“Exactly! The boy is an inventor already. I shall have one of those cards attached to the door of my private office at once. I tell you, Belinda, our son will be a great man one of these days,” said Mr. Joslyn, walking up and down with pompous strides and almost bursting with the pride he took in his young hopeful.
Mrs. Joslyn sighed. She knew remonstrance was useless so long as her husband encouraged the boy, and that she would be wise to bear her cross with fortitude.
Rob also knew his mother’s protests would be of no avail; so he continued to revel in electrical processes of all sorts, using the house as an experimental station to test the powers of his productions.
It was in his own room, however,—his “workshop"—that he especially delighted. For not only was it the center of all his numerous “lines” throughout the house, but he had rigged up therein a wonderful array of devices for his own amusement. A trolley-car moved around a circular track and stopped regularly at all stations; an engine and train of cars moved jerkily up and down a steep grade and through a tunnel; a windmill was busily pumping water from the dishpan into the copper skillet; a sawmill was in full operation and a host of mechanical blacksmiths, scissors-grinders, carpenters, wood-choppers and millers were connected with a motor which kept them working away at their trades in awkward but persevering fashion.
The room was crossed and recrossed with wires. They crept up the walls, lined the floor, made a grille of the ceiling and would catch an unwary visitor under the chin or above the ankle just when he least expected it. Yet visitors were forbidden in so crowded a room, and even his father declined to go farther than the doorway. As for Rob, he thought he knew all about the wires, and what each one was for; but they puzzled even him, at times, and he was often perplexed to know how to utilize them all.
One day when he had locked himself in to avoid interruption while he planned the electrical illumination of a gorgeous pasteboard palace, he really became confused over the network of wires. He had a “switchboard,” to be sure, where he could make and break connections as he chose; but the wires had somehow become mixed, and he could not tell what combinations to use to throw the power on to his miniature electric lights.
So he experimented in a rather haphazard fashion, connecting this and that wire blindly and by guesswork, in the hope that he would strike the right combination. Then he thought the combination might be right and there was a lack of power; so he added other lines of wire to his connections, and still others, until he had employed almost every wire in the room.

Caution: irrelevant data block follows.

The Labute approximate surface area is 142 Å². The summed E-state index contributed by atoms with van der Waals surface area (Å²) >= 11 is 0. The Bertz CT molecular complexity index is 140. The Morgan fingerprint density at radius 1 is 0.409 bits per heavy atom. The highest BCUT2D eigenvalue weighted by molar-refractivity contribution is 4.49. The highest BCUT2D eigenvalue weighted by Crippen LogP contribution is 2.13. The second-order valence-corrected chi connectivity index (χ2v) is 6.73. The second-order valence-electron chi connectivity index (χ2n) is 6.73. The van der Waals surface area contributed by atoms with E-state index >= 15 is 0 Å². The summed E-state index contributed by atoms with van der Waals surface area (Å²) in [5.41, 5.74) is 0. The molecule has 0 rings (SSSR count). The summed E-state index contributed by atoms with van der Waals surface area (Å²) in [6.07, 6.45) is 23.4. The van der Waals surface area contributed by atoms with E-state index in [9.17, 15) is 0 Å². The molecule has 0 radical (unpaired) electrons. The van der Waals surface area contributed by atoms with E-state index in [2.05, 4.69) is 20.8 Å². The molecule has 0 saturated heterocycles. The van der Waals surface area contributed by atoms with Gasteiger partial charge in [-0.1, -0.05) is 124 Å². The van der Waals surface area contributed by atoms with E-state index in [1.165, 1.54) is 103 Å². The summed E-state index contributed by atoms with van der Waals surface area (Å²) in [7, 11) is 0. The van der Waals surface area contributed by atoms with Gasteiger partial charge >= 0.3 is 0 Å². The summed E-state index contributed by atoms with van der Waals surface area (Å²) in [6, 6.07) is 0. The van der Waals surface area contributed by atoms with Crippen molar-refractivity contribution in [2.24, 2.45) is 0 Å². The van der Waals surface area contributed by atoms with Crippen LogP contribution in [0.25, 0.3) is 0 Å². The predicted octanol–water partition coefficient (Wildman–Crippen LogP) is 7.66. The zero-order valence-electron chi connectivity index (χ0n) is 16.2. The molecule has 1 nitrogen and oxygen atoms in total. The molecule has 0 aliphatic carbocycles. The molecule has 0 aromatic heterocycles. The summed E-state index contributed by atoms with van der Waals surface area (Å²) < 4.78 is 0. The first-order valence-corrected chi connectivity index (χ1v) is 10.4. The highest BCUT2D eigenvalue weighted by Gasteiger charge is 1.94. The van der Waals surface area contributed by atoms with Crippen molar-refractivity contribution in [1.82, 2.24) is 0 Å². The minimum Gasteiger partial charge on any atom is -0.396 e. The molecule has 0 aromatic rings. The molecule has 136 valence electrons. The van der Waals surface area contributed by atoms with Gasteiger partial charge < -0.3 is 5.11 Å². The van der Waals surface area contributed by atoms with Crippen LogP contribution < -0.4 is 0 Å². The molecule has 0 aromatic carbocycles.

Yet it would not work; and after pausing a moment to try to think what was wrong he went at it again, putting this and that line into connection, adding another here and another there, until suddenly, as he made a last change, a quick flash of light almost blinded him, and the switch-board crackled ominously, as if struggling to carry a powerful current.
Rob covered his face at the flash, but finding himself unhurt he took away his hands and with blinking eyes attempted to look at a wonderful radiance which seemed to fill the room, making it many times brighter than the brightest day.
Although at first completely dazzled, he peered before him until he discovered that the light was concentrated near one spot, from which all the glorious rays seemed to scintillate.
He closed his eyes a moment to rest them; then re-opening them and shading them somewhat with his hands, he made out the form of a curious Being standing with majesty and composure in the center of the magnificent radiance and looking down upon him!
ROB WAS A COURAGEOUS BOY, but a thrill of fear passed over him in spite of his bravest endeavor as he gazed upon the wondrous apparition that confronted him. For several moments he sat as if turned to stone, so motionless was he; but his eyes were nevertheless fastened upon the Being and devouring every detail of his appearance.
And how strange an appearance he presented!
His jacket was a wavering mass of white light, edged with braid of red flames that shot little tongues in all directions. The buttons blazed in golden fire. His trousers had a bluish, incandescent color, with glowing stripes of crimson braid. His vest was gorgeous with all the colors of the rainbow blended into a flashing, resplendent mass. In feature he was most majestic, and his eyes held the soft but penetrating brilliance of electric lights.
It was hard to meet the gaze of those searching eyes, but Rob did it, and at once the splendid apparition bowed and said in a low, clear voice:
“I am here.”
“I know that,” answered the boy, trembling, “but WHY are you here?”
“Because you have touched the Master Key of Electricity, and I must obey the laws of nature that compel me to respond to your summons.”
“I—I didn’t know I touched the Master Key,” faltered the boy.
“I understand that. You did it unconsciously. No one in the world has ever done it before, for Nature has hitherto kept the secret safe locked within her bosom.”
Rob took time to wonder at this statement.